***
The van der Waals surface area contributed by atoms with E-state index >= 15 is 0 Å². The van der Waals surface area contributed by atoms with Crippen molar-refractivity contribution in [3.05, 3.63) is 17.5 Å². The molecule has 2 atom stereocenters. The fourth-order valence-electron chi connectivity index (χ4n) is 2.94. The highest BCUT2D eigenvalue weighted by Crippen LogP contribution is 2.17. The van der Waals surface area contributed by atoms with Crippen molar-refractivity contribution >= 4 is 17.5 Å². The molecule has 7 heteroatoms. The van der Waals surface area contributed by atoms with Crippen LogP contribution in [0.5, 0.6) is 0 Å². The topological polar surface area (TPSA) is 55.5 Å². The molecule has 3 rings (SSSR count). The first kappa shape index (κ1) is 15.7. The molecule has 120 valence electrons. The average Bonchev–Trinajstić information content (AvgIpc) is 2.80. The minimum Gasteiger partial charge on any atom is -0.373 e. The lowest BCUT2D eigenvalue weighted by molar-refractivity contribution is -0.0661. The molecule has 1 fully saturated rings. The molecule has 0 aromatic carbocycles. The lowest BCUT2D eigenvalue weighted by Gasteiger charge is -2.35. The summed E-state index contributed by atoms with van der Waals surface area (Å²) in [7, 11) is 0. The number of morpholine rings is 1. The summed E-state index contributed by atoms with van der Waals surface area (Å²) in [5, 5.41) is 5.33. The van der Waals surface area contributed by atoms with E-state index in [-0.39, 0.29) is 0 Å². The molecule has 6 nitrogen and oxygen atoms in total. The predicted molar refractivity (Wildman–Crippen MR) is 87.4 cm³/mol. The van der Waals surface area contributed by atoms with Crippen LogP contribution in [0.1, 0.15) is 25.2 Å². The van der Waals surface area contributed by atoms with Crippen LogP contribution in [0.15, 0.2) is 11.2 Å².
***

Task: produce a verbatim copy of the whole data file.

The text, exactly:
The van der Waals surface area contributed by atoms with E-state index >= 15 is 0 Å². The van der Waals surface area contributed by atoms with Crippen molar-refractivity contribution in [3.05, 3.63) is 17.5 Å². The molecule has 2 atom stereocenters. The fourth-order valence-electron chi connectivity index (χ4n) is 2.94. The highest BCUT2D eigenvalue weighted by Crippen LogP contribution is 2.17. The van der Waals surface area contributed by atoms with Crippen molar-refractivity contribution >= 4 is 17.5 Å². The molecule has 7 heteroatoms. The van der Waals surface area contributed by atoms with Crippen LogP contribution in [0.5, 0.6) is 0 Å². The topological polar surface area (TPSA) is 55.5 Å². The molecule has 3 rings (SSSR count). The first kappa shape index (κ1) is 15.7. The molecule has 120 valence electrons. The average Bonchev–Trinajstić information content (AvgIpc) is 2.80. The minimum Gasteiger partial charge on any atom is -0.373 e. The lowest BCUT2D eigenvalue weighted by molar-refractivity contribution is -0.0661. The molecule has 1 fully saturated rings. The molecule has 0 aromatic carbocycles. The lowest BCUT2D eigenvalue weighted by Gasteiger charge is -2.35. The summed E-state index contributed by atoms with van der Waals surface area (Å²) in [7, 11) is 0. The number of morpholine rings is 1. The summed E-state index contributed by atoms with van der Waals surface area (Å²) in [5, 5.41) is 5.33. The van der Waals surface area contributed by atoms with E-state index in [-0.39, 0.29) is 0 Å². The molecule has 6 nitrogen and oxygen atoms in total. The predicted molar refractivity (Wildman–Crippen MR) is 87.4 cm³/mol. The van der Waals surface area contributed by atoms with Crippen LogP contribution in [0.1, 0.15) is 25.2 Å². The van der Waals surface area contributed by atoms with Crippen LogP contribution in [0.15, 0.2) is 11.2 Å².